Overcorrelation = k = 1 C ( w 1 | tw ) F k ( w 1 ) × F k ( tw )

Probabilistic Co-Occurrence Counting

In one embodiment, the processing of the blocks to create the overcorrelation tables is implemented in the MapReduce software framework, wherein large clusters of computers are used in parallel to complete the processing. According to one embodiment, the documents on the world wide web that are examined produce 500 million blocks. The 500 million blocks result in approximately 10 trillion word pairs whose co-occurrences need to be counted. Building the overcorrelation tables that tabulate each co-occurrence would appear to require sending at least 10 trillion communications through the system. It is impractical to provide the bandwidth required to communicate the results of 10 trillion examinations in a reasonable amount of time.

According to one embodiment, in order to reduce the bandwidth necessary to produce the overcorrelation tables, the concept of probabilistic co-occurrence counting is introduced. The above-highlighted method of producing the overcorrelation tables is modified so that fewer communications are sent through the system.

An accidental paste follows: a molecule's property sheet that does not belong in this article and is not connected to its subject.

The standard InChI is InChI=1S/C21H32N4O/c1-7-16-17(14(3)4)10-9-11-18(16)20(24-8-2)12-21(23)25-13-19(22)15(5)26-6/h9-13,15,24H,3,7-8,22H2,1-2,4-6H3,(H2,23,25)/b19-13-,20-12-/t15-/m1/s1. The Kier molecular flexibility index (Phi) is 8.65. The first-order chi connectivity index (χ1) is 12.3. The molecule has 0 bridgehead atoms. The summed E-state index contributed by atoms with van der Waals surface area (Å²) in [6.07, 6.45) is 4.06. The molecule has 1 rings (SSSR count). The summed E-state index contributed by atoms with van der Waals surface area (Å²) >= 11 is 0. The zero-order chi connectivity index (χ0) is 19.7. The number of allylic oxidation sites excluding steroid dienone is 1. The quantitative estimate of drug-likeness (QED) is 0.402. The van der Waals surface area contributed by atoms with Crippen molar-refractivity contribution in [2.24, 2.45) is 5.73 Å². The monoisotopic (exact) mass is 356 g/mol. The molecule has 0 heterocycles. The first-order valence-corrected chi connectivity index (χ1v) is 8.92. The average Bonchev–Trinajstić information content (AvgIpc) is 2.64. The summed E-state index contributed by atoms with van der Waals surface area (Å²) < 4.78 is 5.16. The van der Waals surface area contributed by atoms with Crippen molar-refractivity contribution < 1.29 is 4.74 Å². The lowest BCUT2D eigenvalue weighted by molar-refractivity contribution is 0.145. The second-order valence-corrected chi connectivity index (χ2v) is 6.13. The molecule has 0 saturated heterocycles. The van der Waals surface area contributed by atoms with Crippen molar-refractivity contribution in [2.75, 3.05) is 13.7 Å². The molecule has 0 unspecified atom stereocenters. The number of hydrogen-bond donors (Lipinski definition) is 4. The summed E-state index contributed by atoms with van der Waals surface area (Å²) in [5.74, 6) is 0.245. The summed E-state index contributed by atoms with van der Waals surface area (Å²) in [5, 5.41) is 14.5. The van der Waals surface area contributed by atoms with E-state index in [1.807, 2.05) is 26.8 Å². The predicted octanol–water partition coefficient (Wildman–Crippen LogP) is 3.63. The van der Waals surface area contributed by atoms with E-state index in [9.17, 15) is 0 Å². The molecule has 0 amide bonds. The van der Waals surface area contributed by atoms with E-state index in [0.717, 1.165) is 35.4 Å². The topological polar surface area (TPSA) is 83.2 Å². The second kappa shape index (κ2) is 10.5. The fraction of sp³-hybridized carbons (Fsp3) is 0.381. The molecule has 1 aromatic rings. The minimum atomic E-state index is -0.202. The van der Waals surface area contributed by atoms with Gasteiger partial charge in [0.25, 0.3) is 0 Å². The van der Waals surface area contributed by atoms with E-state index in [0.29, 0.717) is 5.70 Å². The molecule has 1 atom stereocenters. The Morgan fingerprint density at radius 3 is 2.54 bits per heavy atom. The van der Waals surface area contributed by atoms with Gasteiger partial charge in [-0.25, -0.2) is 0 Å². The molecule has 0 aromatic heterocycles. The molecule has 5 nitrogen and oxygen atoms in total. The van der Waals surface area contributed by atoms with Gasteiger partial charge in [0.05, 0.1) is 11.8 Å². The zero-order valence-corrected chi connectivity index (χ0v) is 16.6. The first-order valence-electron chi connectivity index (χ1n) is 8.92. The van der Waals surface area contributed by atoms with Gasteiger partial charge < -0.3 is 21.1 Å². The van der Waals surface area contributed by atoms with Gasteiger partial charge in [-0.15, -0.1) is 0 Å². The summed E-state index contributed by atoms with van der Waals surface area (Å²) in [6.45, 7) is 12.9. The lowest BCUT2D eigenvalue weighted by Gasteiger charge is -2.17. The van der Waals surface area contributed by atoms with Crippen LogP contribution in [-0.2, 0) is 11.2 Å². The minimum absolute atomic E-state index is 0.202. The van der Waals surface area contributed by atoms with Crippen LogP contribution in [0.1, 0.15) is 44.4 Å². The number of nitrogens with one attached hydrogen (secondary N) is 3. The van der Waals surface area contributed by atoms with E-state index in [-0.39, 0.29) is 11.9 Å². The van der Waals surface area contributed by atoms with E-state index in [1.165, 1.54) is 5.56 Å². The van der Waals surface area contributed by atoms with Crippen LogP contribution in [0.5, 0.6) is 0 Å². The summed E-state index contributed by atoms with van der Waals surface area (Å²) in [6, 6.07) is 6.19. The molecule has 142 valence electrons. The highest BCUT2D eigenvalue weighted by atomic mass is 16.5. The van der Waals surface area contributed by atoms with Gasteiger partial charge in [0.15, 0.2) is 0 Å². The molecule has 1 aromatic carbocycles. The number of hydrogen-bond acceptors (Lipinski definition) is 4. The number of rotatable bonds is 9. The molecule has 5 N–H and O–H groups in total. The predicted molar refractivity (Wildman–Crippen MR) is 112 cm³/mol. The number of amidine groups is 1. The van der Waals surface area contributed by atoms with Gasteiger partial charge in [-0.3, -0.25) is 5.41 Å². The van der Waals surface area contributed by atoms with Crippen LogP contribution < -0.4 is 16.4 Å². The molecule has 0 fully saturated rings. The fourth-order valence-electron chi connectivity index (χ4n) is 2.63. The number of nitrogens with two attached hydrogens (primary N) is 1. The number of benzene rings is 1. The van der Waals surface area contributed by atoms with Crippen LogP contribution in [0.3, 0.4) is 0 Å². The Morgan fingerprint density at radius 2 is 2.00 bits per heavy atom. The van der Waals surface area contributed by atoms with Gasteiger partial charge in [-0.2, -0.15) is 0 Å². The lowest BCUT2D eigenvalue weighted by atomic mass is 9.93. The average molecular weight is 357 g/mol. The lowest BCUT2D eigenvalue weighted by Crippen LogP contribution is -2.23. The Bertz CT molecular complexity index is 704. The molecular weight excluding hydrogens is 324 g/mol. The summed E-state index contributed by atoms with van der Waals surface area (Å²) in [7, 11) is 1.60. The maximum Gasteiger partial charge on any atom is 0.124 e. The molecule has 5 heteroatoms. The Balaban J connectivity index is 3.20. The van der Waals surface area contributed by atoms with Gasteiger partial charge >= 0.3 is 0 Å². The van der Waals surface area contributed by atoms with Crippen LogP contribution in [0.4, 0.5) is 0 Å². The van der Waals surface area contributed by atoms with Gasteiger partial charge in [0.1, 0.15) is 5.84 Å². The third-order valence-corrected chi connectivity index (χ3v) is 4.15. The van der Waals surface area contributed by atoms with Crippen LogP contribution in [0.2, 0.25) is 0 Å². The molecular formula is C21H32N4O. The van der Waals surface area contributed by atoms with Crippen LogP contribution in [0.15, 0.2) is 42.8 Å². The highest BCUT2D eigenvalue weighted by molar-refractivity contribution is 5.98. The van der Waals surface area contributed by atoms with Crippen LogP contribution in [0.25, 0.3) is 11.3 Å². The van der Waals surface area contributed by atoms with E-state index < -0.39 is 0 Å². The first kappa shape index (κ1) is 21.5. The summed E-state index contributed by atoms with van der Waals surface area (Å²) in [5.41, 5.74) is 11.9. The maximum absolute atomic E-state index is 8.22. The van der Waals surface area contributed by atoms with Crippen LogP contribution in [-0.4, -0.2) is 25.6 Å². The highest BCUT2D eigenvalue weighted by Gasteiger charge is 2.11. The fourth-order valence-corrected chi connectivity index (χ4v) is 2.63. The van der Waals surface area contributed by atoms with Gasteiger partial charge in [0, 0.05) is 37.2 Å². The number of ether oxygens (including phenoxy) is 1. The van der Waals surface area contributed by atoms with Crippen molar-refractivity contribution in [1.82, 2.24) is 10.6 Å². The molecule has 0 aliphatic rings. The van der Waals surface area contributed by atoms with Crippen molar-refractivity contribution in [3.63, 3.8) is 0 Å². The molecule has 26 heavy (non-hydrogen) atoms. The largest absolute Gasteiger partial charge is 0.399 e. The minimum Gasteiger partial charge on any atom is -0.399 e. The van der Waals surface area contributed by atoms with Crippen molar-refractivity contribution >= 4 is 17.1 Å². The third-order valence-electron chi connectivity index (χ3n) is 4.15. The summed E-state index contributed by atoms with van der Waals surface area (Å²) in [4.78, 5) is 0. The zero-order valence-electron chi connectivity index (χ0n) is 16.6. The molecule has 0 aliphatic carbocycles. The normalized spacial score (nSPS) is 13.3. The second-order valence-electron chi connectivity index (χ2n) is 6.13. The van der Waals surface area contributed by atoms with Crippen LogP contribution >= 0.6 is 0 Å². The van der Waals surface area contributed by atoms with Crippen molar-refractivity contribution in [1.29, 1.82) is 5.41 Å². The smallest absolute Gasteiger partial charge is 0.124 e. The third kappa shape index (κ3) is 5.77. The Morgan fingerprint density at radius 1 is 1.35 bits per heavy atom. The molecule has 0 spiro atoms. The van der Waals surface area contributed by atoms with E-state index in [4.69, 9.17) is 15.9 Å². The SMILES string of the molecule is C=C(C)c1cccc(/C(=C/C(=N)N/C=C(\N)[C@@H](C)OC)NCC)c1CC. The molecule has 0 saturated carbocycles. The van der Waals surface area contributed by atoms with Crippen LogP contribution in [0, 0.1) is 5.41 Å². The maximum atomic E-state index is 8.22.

For example, suppose the factor F(w1)×F(tw) is 0.3 for a particular pair of words. In the above-described embodiment, for each occurrence of a pair of words in the blocks, the factor of 0.3 will be sent through a MapReduce framework and then summed to build the overcorrelation tables. Under an embodiment that uses probabilistic co-occurrence counting, instead of sending a value of 0.3 for each co-occurrence of the particular pair in of any of the blocks, a count of 1 is sent for 30 percent of the co-occurrences. The sum of 1s that are sent 30 percent of the time is probabilistically equal to the sum of sending 0.3 every time. However, because the system is distributed, and many other blocks may be processed before the system encounters of a particular pair of words again in a subsequent block, the system does not retain a memory of the pairs of words encountered. Accordingly, the system cannot simply send three 1s for every ten occurrences because such tracking of the occurrences would require the very operation to be avoided, i.e., communicating many values through a system.